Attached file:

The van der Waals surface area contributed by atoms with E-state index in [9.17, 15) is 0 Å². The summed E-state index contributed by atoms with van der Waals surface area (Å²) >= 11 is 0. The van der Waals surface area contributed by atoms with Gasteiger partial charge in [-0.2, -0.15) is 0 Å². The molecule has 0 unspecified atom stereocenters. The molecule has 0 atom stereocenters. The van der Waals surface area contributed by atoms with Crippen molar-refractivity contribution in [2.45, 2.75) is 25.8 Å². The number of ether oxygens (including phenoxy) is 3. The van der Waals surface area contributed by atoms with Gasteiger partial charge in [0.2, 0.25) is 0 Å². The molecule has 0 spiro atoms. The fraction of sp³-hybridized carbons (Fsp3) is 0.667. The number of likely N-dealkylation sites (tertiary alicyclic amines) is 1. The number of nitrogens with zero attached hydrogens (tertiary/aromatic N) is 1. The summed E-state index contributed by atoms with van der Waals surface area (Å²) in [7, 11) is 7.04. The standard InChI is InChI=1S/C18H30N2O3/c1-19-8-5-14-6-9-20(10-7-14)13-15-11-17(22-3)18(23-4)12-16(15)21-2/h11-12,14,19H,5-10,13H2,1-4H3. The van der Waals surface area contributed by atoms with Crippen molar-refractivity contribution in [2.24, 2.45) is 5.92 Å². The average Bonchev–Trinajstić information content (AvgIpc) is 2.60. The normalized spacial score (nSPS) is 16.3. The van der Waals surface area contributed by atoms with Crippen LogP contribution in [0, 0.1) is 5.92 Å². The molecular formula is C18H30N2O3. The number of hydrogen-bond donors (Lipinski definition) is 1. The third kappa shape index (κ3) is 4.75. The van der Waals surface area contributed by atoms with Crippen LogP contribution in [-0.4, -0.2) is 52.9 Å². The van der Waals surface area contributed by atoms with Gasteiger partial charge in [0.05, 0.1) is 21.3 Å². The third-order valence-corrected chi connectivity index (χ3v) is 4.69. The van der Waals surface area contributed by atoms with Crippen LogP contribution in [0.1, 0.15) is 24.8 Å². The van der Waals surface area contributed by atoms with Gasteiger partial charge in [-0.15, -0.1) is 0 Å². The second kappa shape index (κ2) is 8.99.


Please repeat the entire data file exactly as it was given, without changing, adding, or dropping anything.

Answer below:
The van der Waals surface area contributed by atoms with E-state index in [9.17, 15) is 0 Å². The summed E-state index contributed by atoms with van der Waals surface area (Å²) >= 11 is 0. The van der Waals surface area contributed by atoms with Gasteiger partial charge in [-0.2, -0.15) is 0 Å². The molecule has 0 unspecified atom stereocenters. The molecule has 0 atom stereocenters. The van der Waals surface area contributed by atoms with Crippen molar-refractivity contribution in [2.45, 2.75) is 25.8 Å². The number of ether oxygens (including phenoxy) is 3. The van der Waals surface area contributed by atoms with Gasteiger partial charge in [0.2, 0.25) is 0 Å². The molecule has 0 spiro atoms. The fraction of sp³-hybridized carbons (Fsp3) is 0.667. The number of likely N-dealkylation sites (tertiary alicyclic amines) is 1. The number of nitrogens with zero attached hydrogens (tertiary/aromatic N) is 1. The summed E-state index contributed by atoms with van der Waals surface area (Å²) in [7, 11) is 7.04. The standard InChI is InChI=1S/C18H30N2O3/c1-19-8-5-14-6-9-20(10-7-14)13-15-11-17(22-3)18(23-4)12-16(15)21-2/h11-12,14,19H,5-10,13H2,1-4H3. The van der Waals surface area contributed by atoms with Crippen molar-refractivity contribution in [2.24, 2.45) is 5.92 Å². The average Bonchev–Trinajstić information content (AvgIpc) is 2.60. The normalized spacial score (nSPS) is 16.3. The van der Waals surface area contributed by atoms with Crippen LogP contribution in [0, 0.1) is 5.92 Å². The molecular formula is C18H30N2O3. The number of hydrogen-bond donors (Lipinski definition) is 1. The third kappa shape index (κ3) is 4.75. The van der Waals surface area contributed by atoms with Crippen LogP contribution in [-0.4, -0.2) is 52.9 Å². The van der Waals surface area contributed by atoms with Gasteiger partial charge in [0.05, 0.1) is 21.3 Å². The third-order valence-corrected chi connectivity index (χ3v) is 4.69. The van der Waals surface area contributed by atoms with Crippen LogP contribution in [0.1, 0.15) is 24.8 Å². The van der Waals surface area contributed by atoms with Gasteiger partial charge in [-0.15, -0.1) is 0 Å². The second kappa shape index (κ2) is 8.99.